20 Git & GitHub
There are two common challenges when working on data analysis projects:
- How best should you keep track of each iteration of your analysis?
- How can multiple people work on the same project together efficiently?
Git and GitHub are two tools to help with both of these issues. Git takes care of the versioning and tracking changes, and GitHub helps you share and collaborate on your code. Let’s look at them both.
Git is an open-source versioning system, designed to promote collaboration and efficiency. Git tracks repositories - folders containing files, often code - and any changes that are made. For now we’re going to go through the basics of Git but we really will just scratch the surface of the power of Git.
A Git repository is a collection of files and folders that are tracked for changes. The files don’t necessarily need to contain code, but they often do. You work on a local copy of the repository, with a master version of the repo help somewhere somewhere else (like a server). Git will then integrate the changes that you’ve made to your version of the repo with the central version. This allows multiple people to work on the same repository at once - they each have their own version.
Once you’ve made a change to your local repository, you need to commit that change. Commits should be accompanied with a useful message that describes the changes that were made.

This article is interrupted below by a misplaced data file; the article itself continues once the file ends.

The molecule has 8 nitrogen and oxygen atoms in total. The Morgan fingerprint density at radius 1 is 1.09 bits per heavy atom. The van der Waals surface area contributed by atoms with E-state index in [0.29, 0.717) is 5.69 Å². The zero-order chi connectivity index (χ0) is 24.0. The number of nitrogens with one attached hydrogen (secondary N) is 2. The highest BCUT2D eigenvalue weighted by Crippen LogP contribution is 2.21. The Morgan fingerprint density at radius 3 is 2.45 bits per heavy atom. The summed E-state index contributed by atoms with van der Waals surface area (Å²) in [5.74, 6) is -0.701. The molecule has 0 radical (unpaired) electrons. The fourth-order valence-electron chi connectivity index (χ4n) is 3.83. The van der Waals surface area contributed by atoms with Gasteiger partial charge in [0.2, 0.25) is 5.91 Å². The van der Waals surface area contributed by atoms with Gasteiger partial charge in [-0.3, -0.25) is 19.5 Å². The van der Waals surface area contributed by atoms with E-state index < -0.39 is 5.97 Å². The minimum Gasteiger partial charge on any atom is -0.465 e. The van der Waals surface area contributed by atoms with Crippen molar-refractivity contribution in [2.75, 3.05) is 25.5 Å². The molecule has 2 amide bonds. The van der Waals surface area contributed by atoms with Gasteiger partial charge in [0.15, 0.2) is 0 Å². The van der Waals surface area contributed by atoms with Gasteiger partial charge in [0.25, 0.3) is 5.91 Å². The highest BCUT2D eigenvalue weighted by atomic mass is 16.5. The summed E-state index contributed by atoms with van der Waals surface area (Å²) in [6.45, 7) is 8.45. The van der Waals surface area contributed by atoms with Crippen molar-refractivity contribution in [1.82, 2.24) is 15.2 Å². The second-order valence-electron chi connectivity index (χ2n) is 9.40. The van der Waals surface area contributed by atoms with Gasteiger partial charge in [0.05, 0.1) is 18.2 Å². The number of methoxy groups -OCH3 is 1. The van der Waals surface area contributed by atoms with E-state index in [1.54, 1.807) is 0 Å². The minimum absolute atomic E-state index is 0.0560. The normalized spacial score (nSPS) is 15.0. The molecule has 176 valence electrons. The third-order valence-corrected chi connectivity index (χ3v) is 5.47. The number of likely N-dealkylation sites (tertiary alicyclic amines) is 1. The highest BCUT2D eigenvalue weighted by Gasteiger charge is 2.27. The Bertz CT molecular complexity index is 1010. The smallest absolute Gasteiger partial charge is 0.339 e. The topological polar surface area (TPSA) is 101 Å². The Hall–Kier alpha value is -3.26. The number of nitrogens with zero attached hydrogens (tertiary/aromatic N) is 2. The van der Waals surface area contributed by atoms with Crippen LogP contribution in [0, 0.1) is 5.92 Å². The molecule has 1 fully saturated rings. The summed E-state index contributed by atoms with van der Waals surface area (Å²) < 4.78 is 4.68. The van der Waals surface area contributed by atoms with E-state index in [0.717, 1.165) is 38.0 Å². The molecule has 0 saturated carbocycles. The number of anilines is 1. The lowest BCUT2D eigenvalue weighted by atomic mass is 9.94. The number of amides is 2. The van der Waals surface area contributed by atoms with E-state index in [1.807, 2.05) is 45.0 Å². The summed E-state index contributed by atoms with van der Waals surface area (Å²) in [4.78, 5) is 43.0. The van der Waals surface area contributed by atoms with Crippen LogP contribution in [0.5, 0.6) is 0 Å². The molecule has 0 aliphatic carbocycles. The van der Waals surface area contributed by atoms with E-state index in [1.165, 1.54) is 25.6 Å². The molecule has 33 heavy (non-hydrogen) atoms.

Commits should be made regularly and for each distinct set of changes you make - you can always revert back to a previous version.
20.1.3 Pushing & Pulling
When working on a local version of a repository, you will need to send your changes to the remote version of the repo once you’ve committed them. We call this ‘pushing’ the changes. When you push your changes, Git will check the commits you’ve made, and then integrate your changes into the remote version of the repo if there aren’t any conflicts.
Pulling is the process of updating your local version of the repository to match the server version changes. For example, you and a colleague from a different timezone may be working on the same project. When you start for the day you might want to pull all the changes from the remote version of the repo to make sure that you’ve got all the changes that your colleague has pushed while you were asleep.
If you try and push a change to the remote version of the repository, but that change can’t be integrated (say someone has already edited that file before you pushed your changes), then Git will mark a conflict. Conflicts need to be resolved before the push can complete, either by accepting the current or incoming version of the file or by integrating the changes yourself.
Each repo will have at least 1 branch. Historically this was called the ‘master’ branch but it’s increasingly common to see it called the ‘main’ branch. When you create a new branch, the new branch is split from the original branch, meaning that any changes you make are now specific to the new branch. You can then choose to merge branches which will integrate all of the changes you’ve made to one branch into the other.